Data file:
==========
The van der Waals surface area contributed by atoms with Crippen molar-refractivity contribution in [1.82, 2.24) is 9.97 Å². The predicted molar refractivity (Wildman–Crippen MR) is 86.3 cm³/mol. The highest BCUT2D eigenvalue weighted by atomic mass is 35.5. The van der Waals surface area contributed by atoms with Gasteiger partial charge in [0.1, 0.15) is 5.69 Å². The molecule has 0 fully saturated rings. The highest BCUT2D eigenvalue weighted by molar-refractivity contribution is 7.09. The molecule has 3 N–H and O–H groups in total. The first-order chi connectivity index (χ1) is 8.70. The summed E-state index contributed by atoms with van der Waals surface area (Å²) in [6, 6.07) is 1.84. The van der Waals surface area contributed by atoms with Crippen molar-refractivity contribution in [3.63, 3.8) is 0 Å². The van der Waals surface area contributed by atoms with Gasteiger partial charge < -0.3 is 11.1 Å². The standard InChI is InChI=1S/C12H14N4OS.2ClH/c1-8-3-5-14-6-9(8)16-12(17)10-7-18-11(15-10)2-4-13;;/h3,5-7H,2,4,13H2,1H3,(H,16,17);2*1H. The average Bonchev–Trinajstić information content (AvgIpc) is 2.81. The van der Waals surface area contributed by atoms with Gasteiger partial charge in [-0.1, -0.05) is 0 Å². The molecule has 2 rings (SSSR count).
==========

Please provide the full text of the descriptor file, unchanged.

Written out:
The van der Waals surface area contributed by atoms with Crippen molar-refractivity contribution in [1.82, 2.24) is 9.97 Å². The predicted molar refractivity (Wildman–Crippen MR) is 86.3 cm³/mol. The highest BCUT2D eigenvalue weighted by atomic mass is 35.5. The van der Waals surface area contributed by atoms with Gasteiger partial charge in [0.1, 0.15) is 5.69 Å². The molecule has 0 fully saturated rings. The highest BCUT2D eigenvalue weighted by molar-refractivity contribution is 7.09. The molecule has 3 N–H and O–H groups in total. The first-order chi connectivity index (χ1) is 8.70. The summed E-state index contributed by atoms with van der Waals surface area (Å²) in [6, 6.07) is 1.84. The van der Waals surface area contributed by atoms with Crippen molar-refractivity contribution in [3.63, 3.8) is 0 Å². The van der Waals surface area contributed by atoms with Gasteiger partial charge < -0.3 is 11.1 Å². The standard InChI is InChI=1S/C12H14N4OS.2ClH/c1-8-3-5-14-6-9(8)16-12(17)10-7-18-11(15-10)2-4-13;;/h3,5-7H,2,4,13H2,1H3,(H,16,17);2*1H. The average Bonchev–Trinajstić information content (AvgIpc) is 2.81. The van der Waals surface area contributed by atoms with Gasteiger partial charge in [-0.1, -0.05) is 0 Å². The molecule has 2 rings (SSSR count).